1) THE SCIENCE OF DRUNK
Is walking drunk more dangerous than driving drunk? Freakonomics radio is probably going to be hearing about it, thanks to its broadcast that suggested if you only had two choices, driving drunk is the safer alternative.
“For every mile walked drunk, turns out to be eight times more dangerous than the mile driven drunk,” says Steve Levitt, an economist at the University of Chicago. “So just to put it simply, if you need to walk a mile from a party to your home, you’re eight times more likely to die doing that than if you jump behind the wheel and drive your car that same mile.”
An ER doc says there’s a big spike in drunk pedestrian deaths at New Year’s.
Here’s the segment:
On New Year’s Eve, by the way, Metro Transit is offering free service.
2) DISPATCHES FROM THE SEASON OF PEACE
This was a Christmas which seemed to have an unusually high number of tragic stories that conflicted with the meaning of the season.
Few stories are more unfair than the tragedy in north Minneapolis on Monday, when a stray bullet found a three-year-old who was hiding.
“Over this summer, everybody in news said ‘keep your kids inside,'” the boy’s mother said. “My kids stay inside. They have games. They have good systems. They got everything they wanted in that house. Just so I can keep them inside,” Mayes said. “But here it is the devil creeped inside and took my son’s life.”
In Connecticut, you’ve probably heard by now, five people were killed when a fire started because someone improperly disposed of ashes from a fireplace.
But there are other victims in stories like this, too, the Associated Press reports — the firefighters.
“After 37 and a half years, 38 years, on the job, you’re never prepared for anything like this,” acting fire Chief Antonio Conte said Tuesday. “It’s heart-breaking. I had to re-call 70 firefighters today for debriefing, and most of them broke down.”
3) THE LOOK OF WASTEFUL SPENDING
In Montreal, the city’s public works department is under fire for wasteful spending for plowing snow when there wasn’t any snow to plow, the CBC reports.
Should property taxes be based on the value of a home?
Joe Soucheray’s column in the Pioneer Press answers a letter writer who defended the notion that the more valuable your home, the more you should pay.
Somebody named John C. Hottinger wrote in a letter to the editor the other day that I should pay higher property taxes than my St. Paul neighbors with less valuable houses because the police and fire departments, in the event they are needed by me, would be protecting me against a higher loss.
Think about that for a moment. It makes absolutely no sense, but then I suspect that he is the John C. Hottinger who was a legislator, so that might explain his not being able to make any sense.
My homeowner’s insurance policy protects me against a loss, not property taxes.
This property tax tussle, first with Ed Lotterman, and then his various acolytes, would be more fun if it wasn’t so pressing. Despite the likes of Hottinger, who believes otherwise, I am capable of concern for others. It shouldn’t be needed to point that out, but people who write letters to the editor can get way with pretty much anything they want to say.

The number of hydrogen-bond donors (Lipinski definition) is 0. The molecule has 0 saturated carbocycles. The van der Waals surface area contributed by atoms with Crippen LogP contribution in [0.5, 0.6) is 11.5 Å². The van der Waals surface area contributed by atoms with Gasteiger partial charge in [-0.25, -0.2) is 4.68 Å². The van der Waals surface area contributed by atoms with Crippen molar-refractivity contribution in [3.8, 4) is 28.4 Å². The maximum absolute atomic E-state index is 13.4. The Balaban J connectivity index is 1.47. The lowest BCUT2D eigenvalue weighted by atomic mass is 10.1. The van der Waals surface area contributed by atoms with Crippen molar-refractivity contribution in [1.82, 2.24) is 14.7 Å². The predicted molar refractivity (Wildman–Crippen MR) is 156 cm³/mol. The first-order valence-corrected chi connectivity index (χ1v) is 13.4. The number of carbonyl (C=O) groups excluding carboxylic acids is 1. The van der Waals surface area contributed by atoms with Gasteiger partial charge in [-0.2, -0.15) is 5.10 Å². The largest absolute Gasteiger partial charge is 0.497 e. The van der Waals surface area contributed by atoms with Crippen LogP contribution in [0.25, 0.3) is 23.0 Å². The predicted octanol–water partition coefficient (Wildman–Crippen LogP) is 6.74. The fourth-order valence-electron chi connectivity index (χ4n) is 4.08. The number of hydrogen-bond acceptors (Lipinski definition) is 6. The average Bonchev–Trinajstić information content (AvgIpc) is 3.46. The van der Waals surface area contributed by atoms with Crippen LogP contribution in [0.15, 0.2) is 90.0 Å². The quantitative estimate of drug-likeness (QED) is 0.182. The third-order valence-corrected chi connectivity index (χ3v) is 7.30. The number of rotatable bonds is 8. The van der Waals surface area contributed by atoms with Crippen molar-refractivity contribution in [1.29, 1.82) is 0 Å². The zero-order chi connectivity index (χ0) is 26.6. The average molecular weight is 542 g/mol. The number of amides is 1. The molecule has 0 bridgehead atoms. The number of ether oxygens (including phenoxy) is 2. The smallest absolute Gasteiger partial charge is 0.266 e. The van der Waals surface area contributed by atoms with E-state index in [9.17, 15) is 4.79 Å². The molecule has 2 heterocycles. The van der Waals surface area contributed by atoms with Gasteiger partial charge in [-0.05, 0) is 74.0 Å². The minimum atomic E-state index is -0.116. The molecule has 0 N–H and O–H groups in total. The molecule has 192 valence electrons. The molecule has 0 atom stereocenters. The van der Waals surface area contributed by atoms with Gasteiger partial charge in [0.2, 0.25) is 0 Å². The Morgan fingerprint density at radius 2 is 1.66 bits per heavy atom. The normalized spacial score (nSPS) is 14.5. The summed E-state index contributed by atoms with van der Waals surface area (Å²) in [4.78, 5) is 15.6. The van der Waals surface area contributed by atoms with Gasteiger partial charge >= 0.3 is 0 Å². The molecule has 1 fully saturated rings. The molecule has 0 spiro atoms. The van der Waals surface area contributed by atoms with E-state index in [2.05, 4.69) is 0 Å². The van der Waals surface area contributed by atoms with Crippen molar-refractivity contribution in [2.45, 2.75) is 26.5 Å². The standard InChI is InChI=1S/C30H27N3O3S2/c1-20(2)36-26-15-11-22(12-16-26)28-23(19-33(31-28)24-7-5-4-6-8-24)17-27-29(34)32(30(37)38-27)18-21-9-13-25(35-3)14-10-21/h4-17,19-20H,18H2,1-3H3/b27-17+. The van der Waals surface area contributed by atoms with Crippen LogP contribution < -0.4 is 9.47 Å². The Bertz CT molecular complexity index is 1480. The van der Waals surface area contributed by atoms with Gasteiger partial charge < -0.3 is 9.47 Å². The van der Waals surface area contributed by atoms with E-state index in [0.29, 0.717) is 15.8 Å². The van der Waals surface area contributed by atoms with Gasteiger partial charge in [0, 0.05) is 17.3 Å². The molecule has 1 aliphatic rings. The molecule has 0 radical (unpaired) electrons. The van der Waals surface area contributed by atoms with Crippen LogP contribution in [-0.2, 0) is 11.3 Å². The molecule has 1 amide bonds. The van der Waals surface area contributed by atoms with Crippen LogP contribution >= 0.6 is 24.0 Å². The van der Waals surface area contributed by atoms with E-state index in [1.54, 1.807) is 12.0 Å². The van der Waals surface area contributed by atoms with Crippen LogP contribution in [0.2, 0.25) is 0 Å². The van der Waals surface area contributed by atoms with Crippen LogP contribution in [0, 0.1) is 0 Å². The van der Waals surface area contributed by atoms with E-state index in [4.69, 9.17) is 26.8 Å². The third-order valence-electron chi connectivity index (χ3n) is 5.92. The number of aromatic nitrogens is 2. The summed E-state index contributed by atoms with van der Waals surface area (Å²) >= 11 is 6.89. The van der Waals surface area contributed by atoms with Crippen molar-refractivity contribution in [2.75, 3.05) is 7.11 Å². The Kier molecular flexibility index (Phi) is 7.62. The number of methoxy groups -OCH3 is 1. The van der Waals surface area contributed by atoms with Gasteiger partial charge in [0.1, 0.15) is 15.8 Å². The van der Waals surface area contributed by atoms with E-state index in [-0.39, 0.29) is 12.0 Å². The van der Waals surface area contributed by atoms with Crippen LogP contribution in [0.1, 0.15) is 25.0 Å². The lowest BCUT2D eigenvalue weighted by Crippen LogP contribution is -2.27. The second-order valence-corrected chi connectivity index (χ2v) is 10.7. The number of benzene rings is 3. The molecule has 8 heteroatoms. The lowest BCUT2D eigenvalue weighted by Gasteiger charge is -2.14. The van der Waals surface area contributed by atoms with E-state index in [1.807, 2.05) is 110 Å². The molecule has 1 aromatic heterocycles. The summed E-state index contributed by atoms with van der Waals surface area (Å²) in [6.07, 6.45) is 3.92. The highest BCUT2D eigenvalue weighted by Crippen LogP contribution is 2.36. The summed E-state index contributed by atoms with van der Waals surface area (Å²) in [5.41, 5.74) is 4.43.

I am worried that St. Paul will become less and less hospitable to young families raising children. It’s that simple. And when those young families put themselves on the giant radar screen by having the audacity to improve their home and actually spend money in St. Paul, they will be the ones to pay increased fees to the piper.
As for the role of the fire department in my life, God bless them, but they would use the same water on my house that they use on any other house, and if I intend to be protected it is because I pay insurance premiums commensurate with the value of the property.
Here’s Mr. Hottinger’s original point:
Sorry, Mr. Soucheray, but you should be paying higher taxes than your St. Paul neighbors with less valuable houses – the protection you get from police and fire is protecting against a much higher loss for you than others. Soucheray’s ideology apparently would have everyone pay the same amount for their home insurance and property taxes – increasing everyone else’s payments so he can get his more valuable coverage for much less than he pays.
4) FROM THE DEPARTMENT OF ‘WHAT DID HE SAY?’
Reader/Twitter pal David Eldred wins today’s points for sharp-eyed acquisition of nonsense in this New York Times story about mid-sized restaurants and their particular struggles in a lousy economy.
“I don’t think we’re overbuilt. I think we’re underdemolished.”
5) R.I.P., CHEETAH
Cheetah, Tarzan’s companion, is dead. He died in a Florida animal sanctuary of kidney failure. He was 80.
A conversation today on Midmorning looks at the potential drawbacks of the increasingly prominent role that social media play in our lives. Today’s Question: Do you trust information from social media any more or less than information from traditional media?
WHAT WE’RE DOING
Midmorning (9-11 a.m.) – First hour: The National Defense Authorization Act authorizes military spending for the coming year. But it contains controversial language that seems allow indefinite detention of terrorist suspects. Congress has passed the NDAA and sent it to the White House for the president’s signature. Should he sign it?
Second hour: The current status of social media.
Midday (11 a.m. – 1 p.m.) – First hour: Three award-winning teachers, Ryan Vernosh, Joyce Baumann and Peter Redman share their ideas about teaching and learning.
Second hour: TBA
Talk of the Nation (1-3 p.m.) – First hour: With the caucuses right around the corner, Iowa still looks wide open. Romney and Bachmann are back on the air across the state, and from Clarinda to Decorah, candidates jump off their buses at pizza joints and coffee houses to connect with just a few more voters. The political junkie and host Neal Conan are in Des Moines.
Second hour: Kids and agricultural work.